I had just moved to a new house in North London: a two-room semi-studio apartment, narrow and long. Practically an ex-garage. Yay! I had finally my own place and indeed couldn’t wait to decorate it with lights, posters, furniture and random stuff, my handprint to make it look like myself. Well, in fact, I hoped it possibly didn’t.. unless I could see a better picture of me at the time, which was obviously not going to happen. 

The huge empty white wall in front of the couch inspired me to fill it with something I knew would make most of my nights: a giant TV. My parents – God bless them from his heights – bought me a 46-inch TV as a present for the new house. They knew I’d love it! So step by step, the house began to look more like MY place, my refuge, my home base, my home. That’s the kind of feeling one needs to feel when living abroad, far from family, friends, and all the things you’ve always known better.

Next step was – of course – celebration. It seems to be a matter of good luck when you do. Therefore I invited over my colleagues – my teammates, my crew, my friends, all in one; the people I would enjoy celebrating it with. 6 different countries, 6 different languages, 7 people (including me): Maximiliano and Maria (Catalonia and Spain), Lazaros (a German-born Austrian-raised Greek guy), Beatriz (Brazil), Colin (France), Mary-Jean (England), myself (well…Italy). Oh yeah, that was a melting pot!

We came all the way east from Uxbridge, which seemed to be a whole different world: a one hour and a half journey plus a 25 min walk under the boiling afternoon sun. The guys might have wanted me dead for that.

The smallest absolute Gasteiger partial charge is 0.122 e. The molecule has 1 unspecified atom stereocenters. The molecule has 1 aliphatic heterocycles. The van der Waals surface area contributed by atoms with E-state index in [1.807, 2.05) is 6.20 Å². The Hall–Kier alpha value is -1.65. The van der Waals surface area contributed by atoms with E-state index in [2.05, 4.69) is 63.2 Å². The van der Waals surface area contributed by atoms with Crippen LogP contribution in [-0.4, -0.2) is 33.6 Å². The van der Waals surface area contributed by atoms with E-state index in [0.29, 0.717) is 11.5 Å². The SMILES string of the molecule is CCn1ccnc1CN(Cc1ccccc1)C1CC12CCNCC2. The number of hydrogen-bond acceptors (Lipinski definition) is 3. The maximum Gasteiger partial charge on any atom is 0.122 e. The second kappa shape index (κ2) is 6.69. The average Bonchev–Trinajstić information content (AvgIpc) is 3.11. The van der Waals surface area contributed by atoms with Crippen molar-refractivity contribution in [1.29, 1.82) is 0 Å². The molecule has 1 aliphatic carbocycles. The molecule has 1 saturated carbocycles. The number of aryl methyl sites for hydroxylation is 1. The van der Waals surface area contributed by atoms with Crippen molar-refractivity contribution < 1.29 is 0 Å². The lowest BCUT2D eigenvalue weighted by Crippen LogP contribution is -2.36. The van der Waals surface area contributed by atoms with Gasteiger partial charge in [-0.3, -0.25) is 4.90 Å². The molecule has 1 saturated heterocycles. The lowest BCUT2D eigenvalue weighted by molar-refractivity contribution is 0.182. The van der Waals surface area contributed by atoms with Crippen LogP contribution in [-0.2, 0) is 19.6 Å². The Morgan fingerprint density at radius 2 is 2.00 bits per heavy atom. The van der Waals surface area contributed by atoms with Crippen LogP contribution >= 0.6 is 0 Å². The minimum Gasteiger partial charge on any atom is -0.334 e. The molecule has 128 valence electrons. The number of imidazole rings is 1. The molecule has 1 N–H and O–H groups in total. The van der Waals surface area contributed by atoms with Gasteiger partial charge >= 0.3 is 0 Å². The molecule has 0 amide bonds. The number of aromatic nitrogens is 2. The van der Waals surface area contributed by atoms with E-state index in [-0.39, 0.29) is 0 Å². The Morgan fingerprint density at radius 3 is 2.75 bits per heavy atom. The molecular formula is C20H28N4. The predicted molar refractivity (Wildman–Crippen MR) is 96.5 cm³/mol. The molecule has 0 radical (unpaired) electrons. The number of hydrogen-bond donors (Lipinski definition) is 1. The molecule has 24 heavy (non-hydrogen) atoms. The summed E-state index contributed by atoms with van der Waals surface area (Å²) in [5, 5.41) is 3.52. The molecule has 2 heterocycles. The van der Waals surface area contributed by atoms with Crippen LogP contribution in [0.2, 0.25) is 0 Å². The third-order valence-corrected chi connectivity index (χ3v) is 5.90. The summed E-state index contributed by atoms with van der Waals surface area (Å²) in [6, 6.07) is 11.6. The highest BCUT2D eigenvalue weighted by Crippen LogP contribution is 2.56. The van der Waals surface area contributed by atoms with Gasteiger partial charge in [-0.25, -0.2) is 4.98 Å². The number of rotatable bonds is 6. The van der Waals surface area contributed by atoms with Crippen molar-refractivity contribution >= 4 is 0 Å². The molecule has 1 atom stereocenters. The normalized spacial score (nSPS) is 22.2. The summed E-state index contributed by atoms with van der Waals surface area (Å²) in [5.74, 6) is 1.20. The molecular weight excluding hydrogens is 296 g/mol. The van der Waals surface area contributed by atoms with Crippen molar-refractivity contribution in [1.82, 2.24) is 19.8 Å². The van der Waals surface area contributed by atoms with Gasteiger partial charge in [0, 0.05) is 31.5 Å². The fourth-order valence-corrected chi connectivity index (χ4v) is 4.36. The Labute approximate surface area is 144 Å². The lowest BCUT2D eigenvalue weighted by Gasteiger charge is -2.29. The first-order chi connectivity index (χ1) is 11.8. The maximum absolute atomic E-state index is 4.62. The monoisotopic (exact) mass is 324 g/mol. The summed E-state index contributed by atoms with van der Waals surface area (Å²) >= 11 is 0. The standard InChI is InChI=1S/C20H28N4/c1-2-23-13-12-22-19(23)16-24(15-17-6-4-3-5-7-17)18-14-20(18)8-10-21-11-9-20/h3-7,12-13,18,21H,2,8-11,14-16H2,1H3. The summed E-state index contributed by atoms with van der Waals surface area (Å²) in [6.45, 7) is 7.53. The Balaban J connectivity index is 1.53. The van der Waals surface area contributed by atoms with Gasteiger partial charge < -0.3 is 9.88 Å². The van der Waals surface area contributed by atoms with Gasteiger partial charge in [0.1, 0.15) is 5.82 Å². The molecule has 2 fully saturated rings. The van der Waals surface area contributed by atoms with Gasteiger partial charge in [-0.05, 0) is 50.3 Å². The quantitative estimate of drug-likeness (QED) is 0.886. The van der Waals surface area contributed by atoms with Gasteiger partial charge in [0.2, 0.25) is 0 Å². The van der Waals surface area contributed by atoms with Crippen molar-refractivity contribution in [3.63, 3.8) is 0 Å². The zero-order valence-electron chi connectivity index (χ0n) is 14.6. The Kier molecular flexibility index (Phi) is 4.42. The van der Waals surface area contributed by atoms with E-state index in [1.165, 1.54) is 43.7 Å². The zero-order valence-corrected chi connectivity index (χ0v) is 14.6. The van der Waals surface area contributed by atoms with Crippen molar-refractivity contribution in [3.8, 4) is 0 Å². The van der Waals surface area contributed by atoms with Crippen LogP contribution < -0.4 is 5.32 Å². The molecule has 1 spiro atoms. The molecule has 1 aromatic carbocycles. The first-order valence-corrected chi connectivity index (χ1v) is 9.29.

The night was super fun – unfortunately, Mary-Jean couldn’t make it. 

We ordered some extra large super fat pizzas from Pizza Hut – jeez I should be ashamed for that! – and beer after beer made us happy through the night. Tequila shots went along with the background music played on Spotify via my brand new TV (yes, I’m very proud of my TV). 

And while our chats and talks were deepening the strong friendship we already had, I told them about the Lithuanian girl I was dating and the invitation to the barbecue at her friends’ house I received. 

Now to set you straight, I don’t really feel comfortable with staying among people that I don’t know at all, so I had declined the sweet offer in the first place.

The guys though had a different opinion. They started with their “you’re so complicated”, “take it easy”, “do you actually wish to go?”, and stuff, to make up my mind. Lazaros was, in fact, more direct: “Jim, what’s the problem?! Is it for free? Or you’re supposed to pay for something?!” What an ass! 

Then with a brave dancing move worthy of a retired but filthy Michael Jackson, he said: “You shall go and make quite an entrance. Is it for free? You moonwalk in! You have to pay? You moonwalk out!” 

Hilarious.

Thus, the day after I went. 

If any of you has ever seen hot weather in London, well, consider you’ve had an experience. I was literally melting! Why did I wear a pair of jeans? What went wrong while dressing up?

Shoreditch was incredible that day, and so was she. Few steps before the corner with Brick Lane we stopped to pick some beverages and chips, and I thought I’d buy a bottle of wine for the hosts as a thank you present for welcoming an unknown guest into their house. The barbecue was taking place on the building rooftop and the sight from up there was breathtaking! The city was bright, clear, open to the admiration of its viewers.

One of the hosts was actually Italian, from Naples like myself, so he would definitely appreciate the wine I chose. “Well done Jim”, I thought.

So I shyly approached him while barbecuing and handed over the bottle of wine along with my thank-you’s. Being told by the guy that I didn’t need to do that cause I’m from Naples, a fellow citizen i.e. a brother, and that I would always be super welcome there, was a priceless reaction. And his well-known accent…

In both these moments, the empathy and the warm hospitality shortened all the long distances and turned those common happenings into a unique space.

London, May 2016. 

No matter where you are, what you do, what language you speak.

That felt like home. That was my homeland.

Jim
The Britalian Post